- Start with your standards and learning outcomes–what do students need to learn and be able to do?
- How will you know when they get it?
- What activities will demonstrate mastery?
Recommended: Use a rubric aligned with the learning outcomes.
- Rubrics can aid with grading, but the purpose is for the student to understand how they will be assessed, not for the teacher to simplify grading (that’s a bonus!)
Try writing this out in a table:
How will you know when they get it?
What activities demonstrate mastery?
Determine the theme or central idea
Correctly identify the story’s theme and can communicate this idea.
Construct a summary free of personal opinion
Summarize the appropriate text in a concise manner that conveys important events from the story.
Step 3: Select Activities
After you have brainstormed activities that align with your learning outcomes, select the best ones for your choice board.
- Each activity should align with one or more of the learning outcomes. You can have several activities aligned with one outcome or separate activities for different outcomes.
- Will these be digital activities, hands-on, paper-based, or a combination?
- Determine how many activities you want students to complete. (If less than three, you may not need a choice board.)
- Some activities can be just consuming content–watching a video, reading an article, etc.
- Do these activities need further differentiation for skill level, learning style, depth of knowledge, or accommodations?
Continue to make revisions and adjustments to your activity list.
Related: Back to School with Choice Boards (FREE Templates)
Step 4: Must-Do Activities & Free Choice
I’m a fan of the must-do, non-negotiable activity. Usually, there is one thing you want ALL students to do–read this article, watch this video, etc.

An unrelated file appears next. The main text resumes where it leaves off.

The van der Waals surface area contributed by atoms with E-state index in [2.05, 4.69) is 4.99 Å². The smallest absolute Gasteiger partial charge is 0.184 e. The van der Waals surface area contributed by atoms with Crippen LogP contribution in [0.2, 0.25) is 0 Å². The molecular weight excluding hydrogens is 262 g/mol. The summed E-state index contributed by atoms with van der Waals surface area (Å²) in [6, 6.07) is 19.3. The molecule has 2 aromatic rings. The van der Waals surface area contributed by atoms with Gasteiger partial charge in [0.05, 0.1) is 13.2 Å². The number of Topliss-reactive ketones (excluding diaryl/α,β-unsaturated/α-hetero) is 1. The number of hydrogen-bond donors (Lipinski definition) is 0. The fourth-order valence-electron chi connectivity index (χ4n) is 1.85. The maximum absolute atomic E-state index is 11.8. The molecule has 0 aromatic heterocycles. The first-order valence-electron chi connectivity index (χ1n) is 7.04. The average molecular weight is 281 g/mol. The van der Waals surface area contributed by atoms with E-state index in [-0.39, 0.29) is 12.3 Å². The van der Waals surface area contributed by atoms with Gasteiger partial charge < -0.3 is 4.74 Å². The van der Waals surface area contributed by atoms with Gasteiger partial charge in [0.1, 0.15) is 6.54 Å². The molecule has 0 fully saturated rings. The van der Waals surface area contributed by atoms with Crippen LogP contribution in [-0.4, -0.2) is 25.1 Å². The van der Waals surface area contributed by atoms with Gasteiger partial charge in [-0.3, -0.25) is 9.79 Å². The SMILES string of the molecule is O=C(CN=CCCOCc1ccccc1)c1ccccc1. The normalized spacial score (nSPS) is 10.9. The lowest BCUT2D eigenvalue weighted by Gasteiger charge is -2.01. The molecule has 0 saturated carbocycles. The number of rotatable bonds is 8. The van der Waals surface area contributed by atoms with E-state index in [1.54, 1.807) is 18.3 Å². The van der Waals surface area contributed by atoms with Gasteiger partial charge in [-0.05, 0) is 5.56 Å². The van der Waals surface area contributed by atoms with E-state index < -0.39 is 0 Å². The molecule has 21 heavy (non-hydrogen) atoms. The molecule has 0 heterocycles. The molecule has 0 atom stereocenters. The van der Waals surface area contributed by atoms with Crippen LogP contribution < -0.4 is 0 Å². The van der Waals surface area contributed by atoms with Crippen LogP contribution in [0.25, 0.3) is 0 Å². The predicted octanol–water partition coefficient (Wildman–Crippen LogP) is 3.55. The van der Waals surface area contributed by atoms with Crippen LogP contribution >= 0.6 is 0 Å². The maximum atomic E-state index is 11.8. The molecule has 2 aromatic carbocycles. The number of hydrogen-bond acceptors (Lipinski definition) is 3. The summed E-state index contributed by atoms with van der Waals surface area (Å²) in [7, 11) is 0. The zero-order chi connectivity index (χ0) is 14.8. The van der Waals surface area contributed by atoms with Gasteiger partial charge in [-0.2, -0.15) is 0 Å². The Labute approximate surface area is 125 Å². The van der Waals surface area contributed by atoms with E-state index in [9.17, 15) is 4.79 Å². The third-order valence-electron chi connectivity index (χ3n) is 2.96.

This can also come in handy for beginners who don’t want to overwhelm with too many choices.
- You can add must-do activities to a choice board so that they must be completed alongside other choices. This could also include a teacher-led lesson, a mini-lesson with a small group, a station, or collaboration.
- Alternatively, you can choose to offer free choice where students propose their own activity. (advanced, not for beginners)
I always use the middle square in my Tic-Tac-Toe Choice Board as the must-do activity. They start there, and then that also gives me more control over how they make their two choices.
Learn more about my instructional design with Tic-Tac-Toe Choice Boards: Interactive Choice Boards with Google (FREE Templates)
Step 5: Select Choice Board Style
Choice boards can look like anything your little heart can imagine. The possibilities are limitless. However, there are some standard styles that can you can use when creating your custom choice board.
Now that you know how many activities you want in your board, select the style that fits best (or create a new one)!
Pick 2/Pick 3/Pick 4 etc.